On the Bridge

In the rain, the 9 PM highway is paved with glistening mandarins.
A boy walks hand in hand with his mother
across the bridge that bends over the twelve lanes of traffic.
He wears a navy, Chicago Bulls sweatshirt.
She wears a taupe raincoat and gray pajama pants
tucked into white galoshes
with the repeating pattern of Golden Retrievers.
Their hoods are both up.
In the boy’s other hand, he holds the tied rubber knot
of a white, surgical glove blown up like a balloon.
As he bounces his arm,
the northbound headlights reveal a smiley face
drawn onto the swollen palm with permanent marker.

About halfway across the bridge,
the two approach a man passing in the opposite direction.
His worn jean jacket, unshaven face and perforated shoes
suggest that he is homeless.
Atop a head of scraggly gray hair,
he wears a gold crown
from Burger King.
One of the paper peaks sags, disintegrating,
worn from more storms
than just this one.
The king is tired,
apparent by his hunched back and weary shuffle,
his unhurried anticipation of what awaits him
at the other side.
Has the habit of adorning this accessory
outlasted the good luck of the charm it was wished to be?

The dogs on mother’s galoshes take notice of the man,
snarling their upper lips as he nears,
veering the woman and the boy
further to their respective edge of the guard rail.
The king either pays no notice to this gesture
or he is used to his ability to repel
or he is too tired to care, but
from behind latex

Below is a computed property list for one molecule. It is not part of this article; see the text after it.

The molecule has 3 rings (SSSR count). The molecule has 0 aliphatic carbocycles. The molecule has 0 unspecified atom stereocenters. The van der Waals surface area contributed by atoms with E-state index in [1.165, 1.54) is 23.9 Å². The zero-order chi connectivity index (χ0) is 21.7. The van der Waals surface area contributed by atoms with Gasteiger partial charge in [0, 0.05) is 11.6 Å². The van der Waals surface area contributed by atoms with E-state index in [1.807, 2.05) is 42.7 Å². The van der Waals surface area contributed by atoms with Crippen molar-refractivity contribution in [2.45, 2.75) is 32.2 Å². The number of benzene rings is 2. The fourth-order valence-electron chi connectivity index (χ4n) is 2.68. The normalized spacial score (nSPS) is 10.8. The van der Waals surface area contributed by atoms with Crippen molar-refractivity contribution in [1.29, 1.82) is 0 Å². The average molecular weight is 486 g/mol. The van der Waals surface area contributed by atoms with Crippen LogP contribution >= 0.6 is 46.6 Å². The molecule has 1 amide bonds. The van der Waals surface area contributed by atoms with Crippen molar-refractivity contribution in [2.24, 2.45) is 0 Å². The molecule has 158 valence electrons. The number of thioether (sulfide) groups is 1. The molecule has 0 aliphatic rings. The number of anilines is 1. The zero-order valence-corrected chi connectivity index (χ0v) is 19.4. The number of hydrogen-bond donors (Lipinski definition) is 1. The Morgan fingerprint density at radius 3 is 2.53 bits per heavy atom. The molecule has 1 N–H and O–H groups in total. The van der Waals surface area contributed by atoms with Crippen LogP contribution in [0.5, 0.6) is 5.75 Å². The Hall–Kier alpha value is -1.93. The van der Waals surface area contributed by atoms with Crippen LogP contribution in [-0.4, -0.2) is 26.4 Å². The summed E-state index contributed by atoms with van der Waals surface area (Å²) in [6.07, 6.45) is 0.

the rubber glove cannot see grime
or empty pockets
or even the crown.
It just sees a person,
does what it does best
and waves;
as they cross paths in the rain,
moving towards their respective kingdoms
or lack thereof.


Imagine you are at a rock concert. The band that you are there to see will be coming onto the stage soon and the crowd begins pushing forward. The dense group feigns civility while the canopy of shoulders hides jabbing elbows and toes of boots jamming into the heels of those in front of them.
… but instead of a band stepping on a stage it is a bus reaching the sliding doors of a platform and instead of a crowd pushing toward the front it is a group of people pushing towards one of the two gates to which you can swipe your card and catch your bus. Ladies and Gentlemen: this is the Transmilenio. The Transmilenio is one of two options of public transportation in Bogotá, excluding taxis, of course. Both are different forms of buses. Transmilenios are red buses that only stop at platforms designated to their route. They have two lanes on each side of the highway designated for them. Then there’s Las Busetas, buses no more than seven rows deep, that stop on any part of the side of the road where their is a person holding their arm out. You pay in cash, either directly to the hand of the driver, who reaches back while driving, or to a person sitting next to the driver, if that bus has one. Each of these Busetas has a name (I think of the general neighborhoods of their routes? Not positive), the Kr (Carrera) number that it stays on for the majority of the route and the Cll (Calle) number which is as far as it goes. Carreras run north to south and calles run east to west. So, for example, if I want to go to calle 45 going south that runs along carrera 13, I’m going to look for one that says “Kr 13” and “Cll (insert any number between 1-45, to make sure it at least goes that far without turning).” The downside of Busetas (pronounced boo seh tahs) is that they take FOREVER. Especially at rush hour, they make a TON of stops. The Transmilenios go longer distances faster, so time-wise, assuming one of the stations is near your destination, is usually the way to go. The problem is that EVERYONE KNOWS IT, hence the concert analogy (slightly more respectable that the sardines-in-a-tin-can analogy).